Bloody Sunday and the unanswered questions
Public tribunals have a nasty habit of leaving loose ends. But will Lord Saville's mammoth report be the exception that proves the rule, asks Steve Richards
Even after the magnificently authoritative investigation into Bloody Sunday, I remain an inquiry sceptic. We have too many inquiries and nearly all of them fail to illuminate.
Some of them add to the haziness. Others reach the wrong conclusions and, later, there has to be an inquiry into the original inquiry.
Nearly always they are called for motives that are impure. There are few high-profile inquiries that come about because a government has decided it would be fascinating, important, and healthy for a definitive investigation.
A renewed hunger for the truth was not the motive behind Tony Blair's decision to hold the Saville Inquiry into what happened on Bloody Sunday. He did so in January 1998 in order to unlock the peace process that had reached another nightmarish obstacle.
If a fresh investigation into the bombing in Warrington might have got the peace process back on track, Blair would have summoned a Lord to look into it. Instead, an inquiry about another past event to be delivered in the far-off future was instigated in order to have an immediate impact on the present.
There is a deceptive purity about inquiries, the formality, the extensive questioning of every witness and, sometimes, the evidence-based conclusions.
But the context of these acts of seeming objectivity is always multi-layered. Inquiries are held to get a government out of a hole, or because a government has no choice but to hold one, and even then it tries to exert control.
The original inquiry into Bloody Sunday, completed by Lord Widgery in the space of three months in 1972, largely exonerated the soldiers from blame.
No doubt the Government had assumed, and hoped, when it appointed the Lord Chief Justice to embark on a superficial, speedy investigation that such a conclusion would be reached. Alternatively, the government would have called another inquiry.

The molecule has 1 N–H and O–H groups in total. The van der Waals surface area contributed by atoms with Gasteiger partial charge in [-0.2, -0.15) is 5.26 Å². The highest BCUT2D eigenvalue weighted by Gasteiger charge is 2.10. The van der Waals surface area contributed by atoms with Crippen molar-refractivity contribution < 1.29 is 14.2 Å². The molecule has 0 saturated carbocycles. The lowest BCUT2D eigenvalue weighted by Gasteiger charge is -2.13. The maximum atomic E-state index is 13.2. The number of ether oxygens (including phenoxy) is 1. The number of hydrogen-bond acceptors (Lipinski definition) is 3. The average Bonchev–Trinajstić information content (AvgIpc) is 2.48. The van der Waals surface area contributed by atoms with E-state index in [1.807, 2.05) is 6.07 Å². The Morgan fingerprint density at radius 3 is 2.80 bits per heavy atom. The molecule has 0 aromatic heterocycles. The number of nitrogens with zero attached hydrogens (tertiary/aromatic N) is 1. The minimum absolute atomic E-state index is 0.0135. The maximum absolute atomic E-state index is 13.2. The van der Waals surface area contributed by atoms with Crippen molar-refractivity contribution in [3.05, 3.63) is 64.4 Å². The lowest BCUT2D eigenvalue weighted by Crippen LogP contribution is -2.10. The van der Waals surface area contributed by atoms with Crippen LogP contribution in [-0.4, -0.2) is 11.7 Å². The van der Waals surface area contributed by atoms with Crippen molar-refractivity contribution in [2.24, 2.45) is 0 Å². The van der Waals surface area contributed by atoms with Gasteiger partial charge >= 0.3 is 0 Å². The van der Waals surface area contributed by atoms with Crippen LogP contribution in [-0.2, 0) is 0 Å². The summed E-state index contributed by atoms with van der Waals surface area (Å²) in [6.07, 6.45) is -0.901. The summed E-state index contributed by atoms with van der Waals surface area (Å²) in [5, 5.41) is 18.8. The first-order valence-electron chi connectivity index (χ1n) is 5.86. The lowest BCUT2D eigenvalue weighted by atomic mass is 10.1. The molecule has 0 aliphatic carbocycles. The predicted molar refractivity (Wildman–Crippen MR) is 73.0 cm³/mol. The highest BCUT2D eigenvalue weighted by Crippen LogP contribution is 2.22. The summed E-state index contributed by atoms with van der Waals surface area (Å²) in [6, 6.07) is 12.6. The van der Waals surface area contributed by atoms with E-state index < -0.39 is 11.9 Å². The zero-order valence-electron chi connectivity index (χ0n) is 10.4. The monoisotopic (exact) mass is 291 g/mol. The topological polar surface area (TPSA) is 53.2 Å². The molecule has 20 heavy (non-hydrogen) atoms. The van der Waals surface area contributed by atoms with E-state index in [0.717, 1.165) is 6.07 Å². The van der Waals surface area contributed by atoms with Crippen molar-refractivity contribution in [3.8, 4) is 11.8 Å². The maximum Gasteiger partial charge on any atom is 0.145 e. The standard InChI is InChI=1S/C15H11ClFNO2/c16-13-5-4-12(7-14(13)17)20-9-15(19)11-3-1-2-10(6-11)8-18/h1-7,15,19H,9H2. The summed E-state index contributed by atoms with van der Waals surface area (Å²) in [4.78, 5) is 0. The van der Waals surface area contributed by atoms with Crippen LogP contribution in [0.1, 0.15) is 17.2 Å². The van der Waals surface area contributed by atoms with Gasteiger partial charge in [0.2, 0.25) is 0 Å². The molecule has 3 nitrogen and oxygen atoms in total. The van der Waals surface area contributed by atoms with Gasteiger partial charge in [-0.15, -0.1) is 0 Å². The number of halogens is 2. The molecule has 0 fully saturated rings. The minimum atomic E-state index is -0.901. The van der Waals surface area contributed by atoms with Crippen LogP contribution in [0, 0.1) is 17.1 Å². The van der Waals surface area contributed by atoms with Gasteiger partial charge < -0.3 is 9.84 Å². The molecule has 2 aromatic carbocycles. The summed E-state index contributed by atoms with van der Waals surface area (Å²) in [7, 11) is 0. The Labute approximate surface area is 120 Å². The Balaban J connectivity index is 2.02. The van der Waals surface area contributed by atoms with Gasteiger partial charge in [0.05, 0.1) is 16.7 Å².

John Major used to announce one most days of the week as he struggled to remain in power, tormented by external events often beyond his control. Did the Conservative government illegally export arms to Iraq? Help! Enter the Scott Inquiry.
Major was able to dictate the terms of the Scott Inquiry. Tony Blair was similarly powerful enough to announce the Hutton Inquiry, and establish that the remit was limited to the death of Dr David Kelly.
The narrow range meant that, from the beginning, Hutton was never going to be as devastating as the Government's critics had hoped and assumed. Blair later cited Hutton as a reason for having no more inquiries into the war in Iraq, but Hutton had not been asked to investigate the conflict.
Inquiries often become fig leafs in precisely this way. But sometimes they distort in the opposite way.
The current Chilcot Inquiry into the Iraq War, simply by sitting in public, has created the impression that there are more hidden scandals that will be dramatically exposed.
In some ways the Chilcot Inquiry is one of the few over which the Government lost control. Gordon Brown did not want the hearings to be held in public, but was then too weak as Prime Minister to impose his will.
In other respects, Chilcot fits the pattern. With misplaced optimism Brown hoped the announcement of an inquiry would give him a bit of a boost. The problem was that he then had to hold it.
In this regard inquiries are similar to referendums. The offer of a referendum helps a leader. The prospect of holding one can become a nightmare.
David Cameron sealed his deal with Nick Clegg when he offered a referendum on the voting system. Their subsequent cosy relationship will be tested when the plebiscite is actually called.
The Saville Inquiry outlasted the prime ministerial tenure of Blair, who commissioned it. This is not unusual. Chilcot will report long after Brown's departure.
Saville, though, is unusual in the clarity and unqualified nature of its judgments. There are no get-out clauses for the soldiers who were guilty and there is unequivocal vindication for those originally accused.
No one can accuse Saville of rushing to judgment. The exhaustive research, combined with the damning verdicts, shrink the decades that divide Bloody Sunday from the verdict.
The Army is held to account. Pitch perfect, David Cameron apologised with dignity in the Commons. Those who thought they would get away with it have not done so.
An inquiry sceptic can cheer when history is revisited, authoritatively revised and bleak truth is established. And yet even in this case the moment of catharsis brings its own problem, with other victims wondering why their unresolved cases are not being formally investigated, too.
There lies the final twist. Inquiries quite often fuel crises when they are called to address them.
I hope that does not happen in Northern Ireland, but inquires, or the context in which they are set up, are never as stoically objective and innocent as they seem.